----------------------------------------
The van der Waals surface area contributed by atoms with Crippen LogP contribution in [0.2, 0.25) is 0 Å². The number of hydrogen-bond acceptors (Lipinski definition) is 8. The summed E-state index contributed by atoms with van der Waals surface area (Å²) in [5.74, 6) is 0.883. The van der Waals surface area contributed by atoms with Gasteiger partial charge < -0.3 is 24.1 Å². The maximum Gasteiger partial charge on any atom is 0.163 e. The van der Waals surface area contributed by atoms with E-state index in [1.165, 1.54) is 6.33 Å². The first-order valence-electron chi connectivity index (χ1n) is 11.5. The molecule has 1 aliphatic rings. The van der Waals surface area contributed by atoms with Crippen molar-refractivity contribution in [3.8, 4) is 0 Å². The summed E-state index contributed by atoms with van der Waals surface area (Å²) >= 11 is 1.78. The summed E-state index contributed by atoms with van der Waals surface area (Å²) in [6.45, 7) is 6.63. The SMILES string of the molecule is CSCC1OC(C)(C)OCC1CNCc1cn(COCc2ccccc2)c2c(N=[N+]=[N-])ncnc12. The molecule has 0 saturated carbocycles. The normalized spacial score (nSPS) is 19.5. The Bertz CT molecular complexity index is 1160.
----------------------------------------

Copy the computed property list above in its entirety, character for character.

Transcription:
The van der Waals surface area contributed by atoms with Crippen LogP contribution in [0.2, 0.25) is 0 Å². The number of hydrogen-bond acceptors (Lipinski definition) is 8. The summed E-state index contributed by atoms with van der Waals surface area (Å²) in [5.74, 6) is 0.883. The van der Waals surface area contributed by atoms with Gasteiger partial charge < -0.3 is 24.1 Å². The maximum Gasteiger partial charge on any atom is 0.163 e. The van der Waals surface area contributed by atoms with E-state index in [1.165, 1.54) is 6.33 Å². The first-order valence-electron chi connectivity index (χ1n) is 11.5. The molecule has 1 aliphatic rings. The van der Waals surface area contributed by atoms with Crippen molar-refractivity contribution in [3.8, 4) is 0 Å². The summed E-state index contributed by atoms with van der Waals surface area (Å²) >= 11 is 1.78. The summed E-state index contributed by atoms with van der Waals surface area (Å²) in [6.45, 7) is 6.63. The SMILES string of the molecule is CSCC1OC(C)(C)OCC1CNCc1cn(COCc2ccccc2)c2c(N=[N+]=[N-])ncnc12. The molecule has 0 saturated carbocycles. The normalized spacial score (nSPS) is 19.5. The Bertz CT molecular complexity index is 1160.